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Armstrong gate Fallout: Sponsors, bonus providers keep distance

Last updated on: October 23, 2012 10:30 IST

Sponsor Oakley drops Armstrong after 25 years



Californian sunglasses maker Oakley has ended a sponsorship of Lance Armstrong that began 25 years ago when he was a teenage triathlete after the American was stripped of his seven Tour de France titles over a doping scandal.

- Armstrong banned for life, loses Tour de France titles

- Banning Armstrong just the start: USADA

Oakley, owned by Italy's Luxottica, became the latest sponsor to drop Armstrong after the International Cycling Union (UCI) on Monday ratified the United States Anti-Doping Agency's sanctions against the 41-year-old, banning him for life.

Dutch bank Rabobank ended its sponsorship of professional cycling last week, and there are fears the Armstrong case could lead to a broader flight from the sport by its commercial backers.

However, Oakley said it would continue to support cycling as the sport tries to put its latest doping scandal behind it.

"We are still committed to the sport and will be putting our efforts towards promoting the new era of cycling," the company said in an e-mail statement in response to questions from Reuters.

Oakley sponsors a number of leading cyclists, including Bradley Wiggins, who this year became the first Briton to win the Tour de France.

Image: Lance Armstrong


'Our policy with our athletes is to support them until proven guilty'

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The company said it would continue to support the Livestrong cancer support charity founded by Armstrong, himself a cancer survivor, and told Reuters it had donated more than $10 million to the cause since 2007. Armstrong stepped down as chairman of the charity last week.

Oakley said it signed its first endorsement agreement with Armstrong in 1987, when he was a young triathlete, on the recommendation of a bike retailer who sponsored him.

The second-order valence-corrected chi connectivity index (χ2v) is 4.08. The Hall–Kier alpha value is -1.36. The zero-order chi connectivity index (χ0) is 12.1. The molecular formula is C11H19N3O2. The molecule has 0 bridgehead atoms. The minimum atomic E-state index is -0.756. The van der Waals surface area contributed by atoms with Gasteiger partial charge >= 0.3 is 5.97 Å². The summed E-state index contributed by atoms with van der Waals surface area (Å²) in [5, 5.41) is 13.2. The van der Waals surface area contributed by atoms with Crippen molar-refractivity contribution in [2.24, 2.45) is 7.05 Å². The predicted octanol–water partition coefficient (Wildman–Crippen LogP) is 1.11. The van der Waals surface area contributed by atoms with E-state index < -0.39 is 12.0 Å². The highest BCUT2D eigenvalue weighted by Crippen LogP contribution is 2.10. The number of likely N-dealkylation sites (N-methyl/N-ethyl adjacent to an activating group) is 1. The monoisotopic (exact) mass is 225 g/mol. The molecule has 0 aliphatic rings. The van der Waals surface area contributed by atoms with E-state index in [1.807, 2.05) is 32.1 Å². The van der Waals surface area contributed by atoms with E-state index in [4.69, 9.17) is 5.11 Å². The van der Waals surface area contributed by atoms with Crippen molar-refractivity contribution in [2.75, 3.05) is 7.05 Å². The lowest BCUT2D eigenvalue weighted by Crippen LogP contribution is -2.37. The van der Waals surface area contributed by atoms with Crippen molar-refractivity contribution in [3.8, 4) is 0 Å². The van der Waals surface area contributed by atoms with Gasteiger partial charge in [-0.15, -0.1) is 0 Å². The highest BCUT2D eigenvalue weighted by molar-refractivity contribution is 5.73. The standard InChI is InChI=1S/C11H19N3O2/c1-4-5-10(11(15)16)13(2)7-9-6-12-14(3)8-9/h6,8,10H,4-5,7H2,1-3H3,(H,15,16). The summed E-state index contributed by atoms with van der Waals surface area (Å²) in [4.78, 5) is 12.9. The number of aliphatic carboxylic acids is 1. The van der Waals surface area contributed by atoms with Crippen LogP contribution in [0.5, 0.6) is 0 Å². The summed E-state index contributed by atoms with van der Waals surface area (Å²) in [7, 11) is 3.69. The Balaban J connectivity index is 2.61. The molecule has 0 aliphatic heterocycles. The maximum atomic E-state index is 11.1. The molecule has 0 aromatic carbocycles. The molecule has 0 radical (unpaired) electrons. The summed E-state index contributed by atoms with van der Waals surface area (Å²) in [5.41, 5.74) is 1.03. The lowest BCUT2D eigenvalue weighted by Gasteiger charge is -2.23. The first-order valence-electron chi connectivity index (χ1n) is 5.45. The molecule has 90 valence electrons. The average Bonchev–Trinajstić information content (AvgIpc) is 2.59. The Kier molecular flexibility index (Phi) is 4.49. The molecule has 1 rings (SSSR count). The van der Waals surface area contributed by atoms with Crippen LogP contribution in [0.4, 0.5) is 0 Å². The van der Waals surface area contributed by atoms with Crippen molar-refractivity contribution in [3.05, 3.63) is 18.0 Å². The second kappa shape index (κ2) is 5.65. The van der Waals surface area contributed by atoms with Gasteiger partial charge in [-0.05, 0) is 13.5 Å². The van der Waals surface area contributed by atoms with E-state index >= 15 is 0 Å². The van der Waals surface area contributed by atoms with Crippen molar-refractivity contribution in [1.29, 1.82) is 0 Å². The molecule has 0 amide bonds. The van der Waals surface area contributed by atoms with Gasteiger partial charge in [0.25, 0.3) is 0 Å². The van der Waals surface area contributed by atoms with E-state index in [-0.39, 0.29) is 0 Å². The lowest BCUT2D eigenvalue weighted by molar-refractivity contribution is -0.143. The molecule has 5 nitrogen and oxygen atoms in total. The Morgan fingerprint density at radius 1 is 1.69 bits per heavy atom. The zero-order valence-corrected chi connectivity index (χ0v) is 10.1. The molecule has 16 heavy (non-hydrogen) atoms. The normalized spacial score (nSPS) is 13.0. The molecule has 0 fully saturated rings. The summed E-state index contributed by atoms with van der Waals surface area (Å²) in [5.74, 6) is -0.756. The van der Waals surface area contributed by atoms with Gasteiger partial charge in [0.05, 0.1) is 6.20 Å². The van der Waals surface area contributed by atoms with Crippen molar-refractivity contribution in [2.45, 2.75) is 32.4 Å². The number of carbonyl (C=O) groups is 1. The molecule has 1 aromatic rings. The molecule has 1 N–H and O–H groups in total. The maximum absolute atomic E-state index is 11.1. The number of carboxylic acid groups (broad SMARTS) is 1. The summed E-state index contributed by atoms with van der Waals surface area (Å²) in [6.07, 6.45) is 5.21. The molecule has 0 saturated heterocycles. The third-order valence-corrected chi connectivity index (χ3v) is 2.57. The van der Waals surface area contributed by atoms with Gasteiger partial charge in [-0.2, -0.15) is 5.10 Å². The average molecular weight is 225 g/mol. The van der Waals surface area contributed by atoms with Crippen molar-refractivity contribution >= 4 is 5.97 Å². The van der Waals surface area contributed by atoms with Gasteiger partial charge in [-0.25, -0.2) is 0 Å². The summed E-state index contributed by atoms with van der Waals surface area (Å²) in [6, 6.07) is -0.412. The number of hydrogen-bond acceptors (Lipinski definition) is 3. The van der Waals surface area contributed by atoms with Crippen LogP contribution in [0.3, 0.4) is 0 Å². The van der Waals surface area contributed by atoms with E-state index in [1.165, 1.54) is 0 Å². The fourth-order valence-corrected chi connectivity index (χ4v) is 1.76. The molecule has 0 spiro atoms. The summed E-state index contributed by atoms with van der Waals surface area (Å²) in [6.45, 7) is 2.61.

The UCI decision left it no alternative but to terminate the agreement, it said.

"Our policy with our athletes is to support them until proven guilty by the highest governing body of sport or court of law," the company said.

"Based on UCI's decision today and the overwhelming evidence that USADA presented, Oakley has severed its longstanding relationship with Lance Armstrong, effective immediately."

Oakley said it would not take legal action to try to recover any of the money it has spent on endorsing Armstrong.

"We are deeply saddened by the situation, especially given our longstanding relationship, but we feel it is best for all involved to move on and collectively spend our energy rebuilding the sport of cycling," it said.

US sportswear company Nike last week terminated its contract with Armstrong and brewer Anheuser-Busch said it would end its relationship with him when their agreement expires at the end of 2012.

Image: Lance Armstrong

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Company that paid Armstrong bonuses demands money back

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A Texas promotional company that paid millions of dollars to Lance Armstrong for winning the Tour de France said on Monday it was considering legal action to get the money back after the American cyclist was stripped of his Tour titles.

Dallas-based SCA Promotions paid Armstrong $7.5 million for winning his sixth Tour title in 2004 -- $5 million as a performance bonus and $2.5 million in interest and attorney fees -- as part of a 2006 legal settlement. Armstrong had sued SCA when it withheld the payment after doping allegations against him surfaced.

Tailwind Sports, the owner of Armstrong's US Postal team, had promised the cyclist a $5 million bonus if he won a sixth Tour title and it took out insurance coverage with SCA.

In all, SCA Promotions paid Armstrong some $12 million, the company's lawyer Jeffrey Dorough said.

It was unclear exactly how much SCA may seek to recover.

"Mr. Armstrong is no longer the official winner of any Tour de France races, and as a result it is inappropriate and improper for him to retain any bonus payments made by SCA," Dorough said in a statement.

He said SCA Promotions was "digesting the UCI's decision" and that the company was taking into consideration the possibility that Armstrong or the World Anti-Doping Agency could appeal.

Image: Lance Armstrong

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